Although there's no exact pattern of symptoms in MS, don't ignore these possible warning signs.

multiple sclerosisMultiple sclerosis (MS) is a chronic disease that is unpredictable and can be debilitating. It occurs when something triggers a person's immune system to attack the protective sheath that covers nerve fibers within the central nervous system, called the myelin. This interrupts communication signals to and from the brain, which can result in a variety of symptoms, ranging from numbness, pain and loss of mobility to memory problems, mood changes and fatigue.

People of any age can develop MS, but onset of the disease most often occurs between ages 20 and 40. Symptoms of the disease can vary widely, so MS may look very different from one person to the next. A person's symptoms may also change over time. Differences in symptoms depend on what area of the central nervous system is affected and how severe damage is to the nerve fibers.

Because of this, there are not necessarily early signs of the disease. Symptoms one person has may not be experienced by another. Or they may be experienced but not in the same order. Or they may occur once, never to occur again. There's no exact pattern of symptoms but any of the following symptoms may be a warning sign that you have MS:

  • Numbness, tingling or weakness in your limbs that typically occurs on one side of your body
  • Lack of coordination
  • Loss of balance
  • Unsteady gait
  • Inability to walk
  • Dizziness
  • Stiffness, spasms or tremors
  • Loss of vision, usually in one eye
  • Blurry vision
  • Pain during eye movements
  • Vertigo
  • Bowel and bladder function issues
  • Fatigue
  • Slurred speech
  • Cognitive issues
  • Mood swings
  • Sexual problems

Many of these symptoms can also be attributed to other conditions, so just having these symptoms doesn't mean you have MS. In fact, there's a good chance you don't. But if you're concerned about whether your symptoms are a sign of MS, talk to your doctor. He or she will listen to your symptoms, examine you and then may order some tests or refer you to a neurologist for further evaluation.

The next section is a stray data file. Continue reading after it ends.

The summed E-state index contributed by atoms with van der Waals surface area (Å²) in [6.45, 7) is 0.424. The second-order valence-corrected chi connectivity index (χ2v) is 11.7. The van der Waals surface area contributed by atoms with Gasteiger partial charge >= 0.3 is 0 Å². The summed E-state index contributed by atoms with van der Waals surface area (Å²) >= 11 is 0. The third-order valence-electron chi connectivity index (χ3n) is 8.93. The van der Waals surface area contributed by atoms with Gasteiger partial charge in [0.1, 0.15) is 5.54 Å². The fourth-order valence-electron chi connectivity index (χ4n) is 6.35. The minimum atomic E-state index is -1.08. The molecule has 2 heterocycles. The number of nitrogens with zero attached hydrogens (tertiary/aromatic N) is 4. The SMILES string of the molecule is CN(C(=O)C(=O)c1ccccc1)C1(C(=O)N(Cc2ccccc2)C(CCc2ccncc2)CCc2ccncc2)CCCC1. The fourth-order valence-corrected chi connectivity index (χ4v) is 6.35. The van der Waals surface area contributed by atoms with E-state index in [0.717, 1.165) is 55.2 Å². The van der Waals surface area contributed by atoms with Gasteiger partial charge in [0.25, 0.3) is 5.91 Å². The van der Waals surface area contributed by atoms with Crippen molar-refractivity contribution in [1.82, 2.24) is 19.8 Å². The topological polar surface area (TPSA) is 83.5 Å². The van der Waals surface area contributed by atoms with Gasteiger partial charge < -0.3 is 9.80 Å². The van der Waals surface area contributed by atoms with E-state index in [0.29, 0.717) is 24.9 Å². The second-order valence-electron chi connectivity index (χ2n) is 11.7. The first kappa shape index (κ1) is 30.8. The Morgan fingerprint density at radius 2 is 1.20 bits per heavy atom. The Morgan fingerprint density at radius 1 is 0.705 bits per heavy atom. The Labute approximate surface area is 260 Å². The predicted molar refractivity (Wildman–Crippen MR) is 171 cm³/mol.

With MS, you may have only one of these symptoms at any given time or you may have multiple symptoms. The symptoms may come and go quickly or they may linger. Many people with MS experience periods of new or recurring symptoms, called relapses, followed by periods of remission when symptoms partially or completely improve. This is referred to as relapsing remitting MS.

Periods of remission may last months or even years, but after each relapse, your body may find it harder to repair the damage caused by the relapse, which can make your disability worse over time. That's why early treatment of MS is important – it helps to slow down the build-up of irreversible damage caused by relapses by reducing the number of relapses you experience.

Although there is no cure for MS, there are medications that help manage symptoms and stall progression of the disease. Seeing a neurologist if you have suspected symptoms of MS is one of the best things you can do because early diagnosis helps you better manage this disease.

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Date Last Reviewed: January 17, 2024

Editorial Review: Andrea Cohen, Editorial Director, Baldwin Publishing, Inc. Contact Editor

Medical Review: Perry Pitkow, MD

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